Our sectors

Show Site Navigation

Complete victory in House of Lords PoVA case

The RCN has succeeded in its Appeal to the House of Lords, with Leigh Day teaming up with the College to get judgment on behalf of its nursing and care worker clients.

Photo: istock

21 January 2009

The House of Lords (HL) has ruled that the PoVA scheme is incompatible with Article 6 and Article 8 of the European Convention of Human Rights and has overturned an appeal brought by the Secretary of State for Health arguing the opposite.

Under the Protection of Vulnerable Adults (PoVA) scheme nurses can be placed on a provisional list if a complaint has been made against them, and are unable to work until an appeal against the listing has been heard. This process can take up to nine months leaving nurses who have been listed on the provisional list suffering financial hardship as they cannot work in their profession whilst on the list. In extreme cases nurses have had to sell their homes, or leave the UK, as they are unable to work in the country anymore.

Head of the Human Rights Department Partner Frances Swaine instructed Jeremy Hyam of 1 Crown Office Row to work alongside Martin Spencer QC and Jamie Carpenter of Hailsham Chambers, to argue that the PoVA scheme is incompatible with the European Convention of Human Rights. She welcomes today’s judgment from the House of Lords that agrees with a 2006 High Court ruling (Wright and Others v Secretary of State for Health) that found that the legislation governing how care workers came to be listed on the Protection of Vulnerable Adults (POVA) register was incompatible with Articles 6 and 8 of the European Convention on Human rights (ECHR).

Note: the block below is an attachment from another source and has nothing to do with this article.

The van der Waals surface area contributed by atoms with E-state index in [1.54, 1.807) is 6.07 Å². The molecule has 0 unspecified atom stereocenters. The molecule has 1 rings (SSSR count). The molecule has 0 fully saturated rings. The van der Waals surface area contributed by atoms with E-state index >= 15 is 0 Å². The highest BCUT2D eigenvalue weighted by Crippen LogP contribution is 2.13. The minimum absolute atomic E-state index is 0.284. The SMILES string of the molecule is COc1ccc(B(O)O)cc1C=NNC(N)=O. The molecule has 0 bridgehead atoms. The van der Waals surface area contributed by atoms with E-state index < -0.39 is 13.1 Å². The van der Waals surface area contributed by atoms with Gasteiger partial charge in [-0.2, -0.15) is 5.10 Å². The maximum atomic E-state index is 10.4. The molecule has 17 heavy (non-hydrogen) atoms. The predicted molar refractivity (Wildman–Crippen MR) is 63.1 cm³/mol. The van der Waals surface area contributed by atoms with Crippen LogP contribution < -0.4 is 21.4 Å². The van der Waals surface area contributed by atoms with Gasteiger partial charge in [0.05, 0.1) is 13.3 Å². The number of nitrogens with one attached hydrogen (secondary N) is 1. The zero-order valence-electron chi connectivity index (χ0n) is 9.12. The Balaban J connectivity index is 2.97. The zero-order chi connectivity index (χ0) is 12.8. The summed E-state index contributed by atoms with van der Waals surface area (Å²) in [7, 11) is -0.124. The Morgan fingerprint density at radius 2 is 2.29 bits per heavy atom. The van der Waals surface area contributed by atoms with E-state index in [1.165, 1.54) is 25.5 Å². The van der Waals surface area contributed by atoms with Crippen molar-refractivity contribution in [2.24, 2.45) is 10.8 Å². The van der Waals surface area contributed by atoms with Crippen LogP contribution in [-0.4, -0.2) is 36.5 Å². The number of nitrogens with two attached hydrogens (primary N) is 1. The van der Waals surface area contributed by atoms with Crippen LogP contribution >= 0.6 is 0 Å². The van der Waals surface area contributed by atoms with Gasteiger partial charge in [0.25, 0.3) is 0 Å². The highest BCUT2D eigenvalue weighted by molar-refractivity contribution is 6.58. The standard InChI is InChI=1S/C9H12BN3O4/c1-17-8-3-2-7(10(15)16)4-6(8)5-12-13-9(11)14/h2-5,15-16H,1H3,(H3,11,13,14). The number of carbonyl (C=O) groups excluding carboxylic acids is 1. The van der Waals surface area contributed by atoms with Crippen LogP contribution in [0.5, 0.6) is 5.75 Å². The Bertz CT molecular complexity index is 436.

Hale LJ said in her judgment that “The care worker suffers possibly irreparable damage without being heard whatever the nature of the allegations made against her” and also added that “the procedures were unfair and did not ensure due respect for the care workers’ article 8 rights.”

Leigh Day & Co is representing about 100 clients in this matter and will now be able to proceed with their application to the European Court of Human Rights. The care workers are seeking compensation from the government for having been suspended from work without being able to defend themselves, and the consequential losses that flow from that situation. In some cases their family lives have been severely disrupted, for example, one family has had to be repatriated because the mother was placed on the PoVA provisional list. Leigh Day would like the Secretary of State to address the matter of compensation for their clients as quickly as possible to bring that matter to a swift and satisfactory conclusion.

The scheme will be succeeded by the Independent Safeguarding Authority scheme next year that will allow nurses to make their cases before they are suspended.

If you are a nurse or a care worker who has been affected by these issues please contact Frances Swaine or Merry Varney on 020 7650 1249.

Information was correct at time of publishing. See terms and conditions for further details.

Information was correct at time of publishing. See terms and conditions for further details.

Share this page: Print this page